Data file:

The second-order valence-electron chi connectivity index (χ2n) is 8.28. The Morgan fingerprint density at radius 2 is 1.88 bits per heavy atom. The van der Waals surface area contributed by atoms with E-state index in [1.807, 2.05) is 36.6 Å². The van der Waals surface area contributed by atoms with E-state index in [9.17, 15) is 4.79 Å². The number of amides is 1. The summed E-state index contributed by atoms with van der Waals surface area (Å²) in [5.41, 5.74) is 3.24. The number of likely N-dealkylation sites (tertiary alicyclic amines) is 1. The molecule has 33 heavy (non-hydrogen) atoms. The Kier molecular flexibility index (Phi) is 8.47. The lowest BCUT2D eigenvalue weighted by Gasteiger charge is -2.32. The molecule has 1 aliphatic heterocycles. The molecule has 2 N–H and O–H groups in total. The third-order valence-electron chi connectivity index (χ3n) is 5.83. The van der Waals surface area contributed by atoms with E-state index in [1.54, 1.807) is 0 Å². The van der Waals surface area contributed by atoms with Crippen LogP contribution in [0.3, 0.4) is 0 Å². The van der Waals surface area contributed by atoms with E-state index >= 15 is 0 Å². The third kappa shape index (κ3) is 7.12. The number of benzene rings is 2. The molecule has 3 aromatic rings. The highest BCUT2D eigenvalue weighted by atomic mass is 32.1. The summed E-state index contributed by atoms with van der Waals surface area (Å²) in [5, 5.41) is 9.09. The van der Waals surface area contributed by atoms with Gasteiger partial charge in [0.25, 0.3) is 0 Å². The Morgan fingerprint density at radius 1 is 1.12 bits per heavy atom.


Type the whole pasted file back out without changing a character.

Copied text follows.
The second-order valence-electron chi connectivity index (χ2n) is 8.28. The Morgan fingerprint density at radius 2 is 1.88 bits per heavy atom. The van der Waals surface area contributed by atoms with E-state index in [1.807, 2.05) is 36.6 Å². The van der Waals surface area contributed by atoms with E-state index in [9.17, 15) is 4.79 Å². The number of amides is 1. The summed E-state index contributed by atoms with van der Waals surface area (Å²) in [5.41, 5.74) is 3.24. The number of likely N-dealkylation sites (tertiary alicyclic amines) is 1. The molecule has 33 heavy (non-hydrogen) atoms. The Kier molecular flexibility index (Phi) is 8.47. The lowest BCUT2D eigenvalue weighted by Gasteiger charge is -2.32. The molecule has 1 aliphatic heterocycles. The molecule has 2 N–H and O–H groups in total. The third-order valence-electron chi connectivity index (χ3n) is 5.83. The van der Waals surface area contributed by atoms with E-state index in [1.54, 1.807) is 0 Å². The van der Waals surface area contributed by atoms with Crippen LogP contribution in [0.3, 0.4) is 0 Å². The van der Waals surface area contributed by atoms with E-state index >= 15 is 0 Å². The third kappa shape index (κ3) is 7.12. The number of benzene rings is 2. The molecule has 3 aromatic rings. The highest BCUT2D eigenvalue weighted by atomic mass is 32.1. The summed E-state index contributed by atoms with van der Waals surface area (Å²) in [5, 5.41) is 9.09. The van der Waals surface area contributed by atoms with Gasteiger partial charge in [0.25, 0.3) is 0 Å². The Morgan fingerprint density at radius 1 is 1.12 bits per heavy atom.